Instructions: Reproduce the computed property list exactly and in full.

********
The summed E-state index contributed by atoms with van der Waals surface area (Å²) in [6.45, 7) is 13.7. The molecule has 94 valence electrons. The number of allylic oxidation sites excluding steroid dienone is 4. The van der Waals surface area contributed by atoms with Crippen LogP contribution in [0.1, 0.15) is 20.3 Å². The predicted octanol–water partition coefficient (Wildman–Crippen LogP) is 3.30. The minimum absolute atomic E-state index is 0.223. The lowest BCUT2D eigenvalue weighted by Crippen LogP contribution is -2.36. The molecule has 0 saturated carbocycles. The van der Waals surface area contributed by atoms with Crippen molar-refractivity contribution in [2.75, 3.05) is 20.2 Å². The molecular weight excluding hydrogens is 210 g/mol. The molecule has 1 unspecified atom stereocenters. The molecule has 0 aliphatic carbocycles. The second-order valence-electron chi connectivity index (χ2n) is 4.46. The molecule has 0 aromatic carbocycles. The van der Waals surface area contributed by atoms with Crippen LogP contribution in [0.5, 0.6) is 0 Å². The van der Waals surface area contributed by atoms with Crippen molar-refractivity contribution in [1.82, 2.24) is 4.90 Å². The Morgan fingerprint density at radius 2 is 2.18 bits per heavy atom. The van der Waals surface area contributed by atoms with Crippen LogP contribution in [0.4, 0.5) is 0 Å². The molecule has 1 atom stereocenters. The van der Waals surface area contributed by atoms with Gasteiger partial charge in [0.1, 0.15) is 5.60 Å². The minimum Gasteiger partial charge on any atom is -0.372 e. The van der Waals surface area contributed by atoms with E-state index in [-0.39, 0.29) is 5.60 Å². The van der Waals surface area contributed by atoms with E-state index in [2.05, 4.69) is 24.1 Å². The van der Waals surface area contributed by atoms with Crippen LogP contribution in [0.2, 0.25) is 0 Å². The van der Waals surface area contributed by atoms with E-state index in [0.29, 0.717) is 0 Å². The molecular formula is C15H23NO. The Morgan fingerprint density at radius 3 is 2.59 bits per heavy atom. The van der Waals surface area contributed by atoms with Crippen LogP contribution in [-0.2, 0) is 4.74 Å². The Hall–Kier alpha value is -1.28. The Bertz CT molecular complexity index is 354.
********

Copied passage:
The summed E-state index contributed by atoms with van der Waals surface area (Å²) in [6.45, 7) is 13.7. The molecule has 94 valence electrons. The number of allylic oxidation sites excluding steroid dienone is 4. The van der Waals surface area contributed by atoms with Crippen LogP contribution in [0.1, 0.15) is 20.3 Å². The predicted octanol–water partition coefficient (Wildman–Crippen LogP) is 3.30. The minimum absolute atomic E-state index is 0.223. The lowest BCUT2D eigenvalue weighted by Crippen LogP contribution is -2.36. The molecule has 0 saturated carbocycles. The van der Waals surface area contributed by atoms with Crippen molar-refractivity contribution in [2.75, 3.05) is 20.2 Å². The molecular weight excluding hydrogens is 210 g/mol. The molecule has 1 unspecified atom stereocenters. The molecule has 0 aliphatic carbocycles. The second-order valence-electron chi connectivity index (χ2n) is 4.46. The molecule has 0 aromatic carbocycles. The van der Waals surface area contributed by atoms with Crippen LogP contribution in [0.5, 0.6) is 0 Å². The van der Waals surface area contributed by atoms with Crippen molar-refractivity contribution in [1.82, 2.24) is 4.90 Å². The Morgan fingerprint density at radius 2 is 2.18 bits per heavy atom. The van der Waals surface area contributed by atoms with Crippen LogP contribution in [0.4, 0.5) is 0 Å². The molecule has 1 atom stereocenters. The van der Waals surface area contributed by atoms with Gasteiger partial charge in [0.1, 0.15) is 5.60 Å². The minimum Gasteiger partial charge on any atom is -0.372 e. The van der Waals surface area contributed by atoms with E-state index in [-0.39, 0.29) is 5.60 Å². The van der Waals surface area contributed by atoms with E-state index in [2.05, 4.69) is 24.1 Å². The van der Waals surface area contributed by atoms with Crippen LogP contribution in [0.2, 0.25) is 0 Å². The van der Waals surface area contributed by atoms with E-state index in [0.29, 0.717) is 0 Å². The molecular formula is C15H23NO. The Morgan fingerprint density at radius 3 is 2.59 bits per heavy atom. The van der Waals surface area contributed by atoms with Crippen LogP contribution in [-0.2, 0) is 4.74 Å². The Hall–Kier alpha value is -1.28. The Bertz CT molecular complexity index is 354.